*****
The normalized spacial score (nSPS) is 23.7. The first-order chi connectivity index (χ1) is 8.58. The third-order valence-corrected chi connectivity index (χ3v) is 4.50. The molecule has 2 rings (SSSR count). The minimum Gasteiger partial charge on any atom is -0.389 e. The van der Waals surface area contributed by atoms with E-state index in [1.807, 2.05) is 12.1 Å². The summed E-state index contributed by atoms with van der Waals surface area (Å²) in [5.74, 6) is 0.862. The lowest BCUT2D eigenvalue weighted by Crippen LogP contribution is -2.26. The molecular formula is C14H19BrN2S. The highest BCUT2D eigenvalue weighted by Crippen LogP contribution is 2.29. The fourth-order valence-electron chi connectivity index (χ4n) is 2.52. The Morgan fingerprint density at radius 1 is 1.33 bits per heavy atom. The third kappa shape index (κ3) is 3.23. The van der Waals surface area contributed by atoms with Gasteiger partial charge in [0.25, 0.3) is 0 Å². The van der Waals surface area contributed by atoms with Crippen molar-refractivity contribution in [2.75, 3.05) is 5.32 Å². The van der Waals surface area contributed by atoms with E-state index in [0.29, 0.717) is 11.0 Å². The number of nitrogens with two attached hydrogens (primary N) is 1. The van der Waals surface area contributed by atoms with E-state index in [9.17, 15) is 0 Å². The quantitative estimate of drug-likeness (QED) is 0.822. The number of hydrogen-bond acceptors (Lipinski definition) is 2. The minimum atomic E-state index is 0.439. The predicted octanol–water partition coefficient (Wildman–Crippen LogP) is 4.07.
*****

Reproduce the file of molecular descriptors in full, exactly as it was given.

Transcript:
The normalized spacial score (nSPS) is 23.7. The first-order chi connectivity index (χ1) is 8.58. The third-order valence-corrected chi connectivity index (χ3v) is 4.50. The molecule has 2 rings (SSSR count). The minimum Gasteiger partial charge on any atom is -0.389 e. The van der Waals surface area contributed by atoms with E-state index in [1.807, 2.05) is 12.1 Å². The summed E-state index contributed by atoms with van der Waals surface area (Å²) in [5.74, 6) is 0.862. The lowest BCUT2D eigenvalue weighted by Crippen LogP contribution is -2.26. The molecular formula is C14H19BrN2S. The highest BCUT2D eigenvalue weighted by Crippen LogP contribution is 2.29. The fourth-order valence-electron chi connectivity index (χ4n) is 2.52. The Morgan fingerprint density at radius 1 is 1.33 bits per heavy atom. The third kappa shape index (κ3) is 3.23. The van der Waals surface area contributed by atoms with Gasteiger partial charge in [0.25, 0.3) is 0 Å². The van der Waals surface area contributed by atoms with Crippen molar-refractivity contribution in [2.75, 3.05) is 5.32 Å². The van der Waals surface area contributed by atoms with E-state index in [0.29, 0.717) is 11.0 Å². The number of nitrogens with two attached hydrogens (primary N) is 1. The van der Waals surface area contributed by atoms with E-state index in [9.17, 15) is 0 Å². The quantitative estimate of drug-likeness (QED) is 0.822. The number of hydrogen-bond acceptors (Lipinski definition) is 2. The minimum atomic E-state index is 0.439. The predicted octanol–water partition coefficient (Wildman–Crippen LogP) is 4.07.